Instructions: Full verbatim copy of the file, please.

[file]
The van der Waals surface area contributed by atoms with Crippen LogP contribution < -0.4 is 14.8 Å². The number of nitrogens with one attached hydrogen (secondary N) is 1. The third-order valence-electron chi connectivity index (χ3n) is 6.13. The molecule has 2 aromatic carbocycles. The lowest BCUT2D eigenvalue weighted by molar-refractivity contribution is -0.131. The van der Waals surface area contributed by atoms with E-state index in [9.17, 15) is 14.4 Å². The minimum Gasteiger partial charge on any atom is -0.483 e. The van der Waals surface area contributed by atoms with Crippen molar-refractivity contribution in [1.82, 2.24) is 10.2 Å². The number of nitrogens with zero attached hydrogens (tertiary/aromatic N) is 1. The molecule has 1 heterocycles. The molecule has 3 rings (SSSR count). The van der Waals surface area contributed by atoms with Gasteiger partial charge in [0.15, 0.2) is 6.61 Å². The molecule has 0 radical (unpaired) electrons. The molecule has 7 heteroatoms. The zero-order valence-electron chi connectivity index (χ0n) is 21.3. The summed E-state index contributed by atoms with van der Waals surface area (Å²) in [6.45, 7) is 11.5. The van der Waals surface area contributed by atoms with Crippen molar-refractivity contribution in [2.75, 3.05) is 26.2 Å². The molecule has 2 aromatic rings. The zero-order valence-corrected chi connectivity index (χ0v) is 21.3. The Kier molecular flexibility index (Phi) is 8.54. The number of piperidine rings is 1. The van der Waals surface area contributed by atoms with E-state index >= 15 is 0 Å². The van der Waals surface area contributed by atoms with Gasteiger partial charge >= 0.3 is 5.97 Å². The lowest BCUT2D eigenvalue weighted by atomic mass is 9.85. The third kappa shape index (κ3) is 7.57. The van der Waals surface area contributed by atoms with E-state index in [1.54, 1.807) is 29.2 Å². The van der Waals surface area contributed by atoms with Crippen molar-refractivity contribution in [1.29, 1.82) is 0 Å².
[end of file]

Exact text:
The van der Waals surface area contributed by atoms with Crippen LogP contribution < -0.4 is 14.8 Å². The number of nitrogens with one attached hydrogen (secondary N) is 1. The third-order valence-electron chi connectivity index (χ3n) is 6.13. The molecule has 2 aromatic carbocycles. The lowest BCUT2D eigenvalue weighted by molar-refractivity contribution is -0.131. The van der Waals surface area contributed by atoms with E-state index in [9.17, 15) is 14.4 Å². The minimum Gasteiger partial charge on any atom is -0.483 e. The van der Waals surface area contributed by atoms with Crippen molar-refractivity contribution in [1.82, 2.24) is 10.2 Å². The number of nitrogens with zero attached hydrogens (tertiary/aromatic N) is 1. The molecule has 1 heterocycles. The molecule has 3 rings (SSSR count). The van der Waals surface area contributed by atoms with Gasteiger partial charge in [0.15, 0.2) is 6.61 Å². The molecule has 0 radical (unpaired) electrons. The molecule has 7 heteroatoms. The zero-order valence-electron chi connectivity index (χ0n) is 21.3. The summed E-state index contributed by atoms with van der Waals surface area (Å²) in [6.45, 7) is 11.5. The van der Waals surface area contributed by atoms with Crippen molar-refractivity contribution in [2.75, 3.05) is 26.2 Å². The molecule has 2 aromatic rings. The zero-order valence-corrected chi connectivity index (χ0v) is 21.3. The Kier molecular flexibility index (Phi) is 8.54. The number of piperidine rings is 1. The van der Waals surface area contributed by atoms with E-state index >= 15 is 0 Å². The van der Waals surface area contributed by atoms with Gasteiger partial charge >= 0.3 is 5.97 Å². The lowest BCUT2D eigenvalue weighted by atomic mass is 9.85. The third kappa shape index (κ3) is 7.57. The van der Waals surface area contributed by atoms with E-state index in [1.54, 1.807) is 29.2 Å². The van der Waals surface area contributed by atoms with Crippen molar-refractivity contribution in [1.29, 1.82) is 0 Å².